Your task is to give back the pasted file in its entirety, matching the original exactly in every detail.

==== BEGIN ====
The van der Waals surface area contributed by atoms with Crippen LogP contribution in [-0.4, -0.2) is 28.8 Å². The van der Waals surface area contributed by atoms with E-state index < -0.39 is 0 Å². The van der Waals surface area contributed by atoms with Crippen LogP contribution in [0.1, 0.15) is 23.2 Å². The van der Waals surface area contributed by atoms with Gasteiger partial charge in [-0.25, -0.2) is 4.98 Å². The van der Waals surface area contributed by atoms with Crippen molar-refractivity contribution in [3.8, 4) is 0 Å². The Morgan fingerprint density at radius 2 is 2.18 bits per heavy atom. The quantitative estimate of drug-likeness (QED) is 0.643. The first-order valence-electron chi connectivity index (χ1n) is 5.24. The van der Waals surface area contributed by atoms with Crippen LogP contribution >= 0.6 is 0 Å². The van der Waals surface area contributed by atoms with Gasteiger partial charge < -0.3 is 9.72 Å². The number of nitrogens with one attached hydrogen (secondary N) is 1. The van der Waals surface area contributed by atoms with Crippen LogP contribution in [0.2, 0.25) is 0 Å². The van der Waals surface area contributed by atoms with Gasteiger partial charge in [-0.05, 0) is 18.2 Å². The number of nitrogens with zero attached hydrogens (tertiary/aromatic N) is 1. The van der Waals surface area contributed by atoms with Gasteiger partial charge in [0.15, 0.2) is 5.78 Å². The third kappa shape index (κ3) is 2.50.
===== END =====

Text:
The van der Waals surface area contributed by atoms with Crippen LogP contribution in [-0.4, -0.2) is 28.8 Å². The van der Waals surface area contributed by atoms with E-state index < -0.39 is 0 Å². The van der Waals surface area contributed by atoms with Crippen LogP contribution in [0.1, 0.15) is 23.2 Å². The van der Waals surface area contributed by atoms with Gasteiger partial charge in [-0.25, -0.2) is 4.98 Å². The van der Waals surface area contributed by atoms with Crippen molar-refractivity contribution in [3.8, 4) is 0 Å². The Morgan fingerprint density at radius 2 is 2.18 bits per heavy atom. The quantitative estimate of drug-likeness (QED) is 0.643. The first-order valence-electron chi connectivity index (χ1n) is 5.24. The van der Waals surface area contributed by atoms with Crippen LogP contribution >= 0.6 is 0 Å². The van der Waals surface area contributed by atoms with Gasteiger partial charge < -0.3 is 9.72 Å². The number of nitrogens with one attached hydrogen (secondary N) is 1. The van der Waals surface area contributed by atoms with Crippen LogP contribution in [0.2, 0.25) is 0 Å². The van der Waals surface area contributed by atoms with Gasteiger partial charge in [-0.05, 0) is 18.2 Å². The number of nitrogens with zero attached hydrogens (tertiary/aromatic N) is 1. The van der Waals surface area contributed by atoms with Gasteiger partial charge in [0.15, 0.2) is 5.78 Å². The third kappa shape index (κ3) is 2.50.